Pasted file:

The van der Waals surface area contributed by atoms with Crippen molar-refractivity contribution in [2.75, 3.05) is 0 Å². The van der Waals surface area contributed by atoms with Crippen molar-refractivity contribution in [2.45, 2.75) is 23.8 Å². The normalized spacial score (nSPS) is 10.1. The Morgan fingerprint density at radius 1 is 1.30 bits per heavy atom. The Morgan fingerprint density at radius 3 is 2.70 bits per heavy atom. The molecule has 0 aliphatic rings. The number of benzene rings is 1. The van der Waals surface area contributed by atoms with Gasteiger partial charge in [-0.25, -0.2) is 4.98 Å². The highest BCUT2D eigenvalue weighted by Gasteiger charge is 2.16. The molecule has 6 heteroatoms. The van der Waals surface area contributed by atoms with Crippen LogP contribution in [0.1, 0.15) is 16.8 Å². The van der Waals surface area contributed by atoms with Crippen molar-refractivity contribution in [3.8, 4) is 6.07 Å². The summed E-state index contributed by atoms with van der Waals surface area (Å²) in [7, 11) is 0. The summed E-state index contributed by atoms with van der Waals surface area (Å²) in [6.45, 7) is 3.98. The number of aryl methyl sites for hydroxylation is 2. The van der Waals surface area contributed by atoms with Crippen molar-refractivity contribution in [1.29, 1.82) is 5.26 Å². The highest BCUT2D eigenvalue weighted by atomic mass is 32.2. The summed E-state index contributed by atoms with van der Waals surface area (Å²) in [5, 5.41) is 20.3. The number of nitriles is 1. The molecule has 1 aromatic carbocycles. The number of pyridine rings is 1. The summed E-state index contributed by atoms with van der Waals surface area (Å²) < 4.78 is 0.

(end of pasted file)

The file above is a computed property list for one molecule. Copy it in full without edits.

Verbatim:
The van der Waals surface area contributed by atoms with Crippen molar-refractivity contribution in [2.75, 3.05) is 0 Å². The van der Waals surface area contributed by atoms with Crippen molar-refractivity contribution in [2.45, 2.75) is 23.8 Å². The normalized spacial score (nSPS) is 10.1. The Morgan fingerprint density at radius 1 is 1.30 bits per heavy atom. The Morgan fingerprint density at radius 3 is 2.70 bits per heavy atom. The molecule has 0 aliphatic rings. The number of benzene rings is 1. The van der Waals surface area contributed by atoms with Gasteiger partial charge in [-0.25, -0.2) is 4.98 Å². The highest BCUT2D eigenvalue weighted by Gasteiger charge is 2.16. The molecule has 6 heteroatoms. The van der Waals surface area contributed by atoms with Crippen LogP contribution in [0.1, 0.15) is 16.8 Å². The van der Waals surface area contributed by atoms with Crippen molar-refractivity contribution in [3.8, 4) is 6.07 Å². The summed E-state index contributed by atoms with van der Waals surface area (Å²) in [7, 11) is 0. The summed E-state index contributed by atoms with van der Waals surface area (Å²) in [6.45, 7) is 3.98. The number of aryl methyl sites for hydroxylation is 2. The van der Waals surface area contributed by atoms with Crippen molar-refractivity contribution in [1.29, 1.82) is 5.26 Å². The highest BCUT2D eigenvalue weighted by atomic mass is 32.2. The summed E-state index contributed by atoms with van der Waals surface area (Å²) in [5, 5.41) is 20.3. The number of nitriles is 1. The molecule has 1 aromatic carbocycles. The number of pyridine rings is 1. The summed E-state index contributed by atoms with van der Waals surface area (Å²) < 4.78 is 0.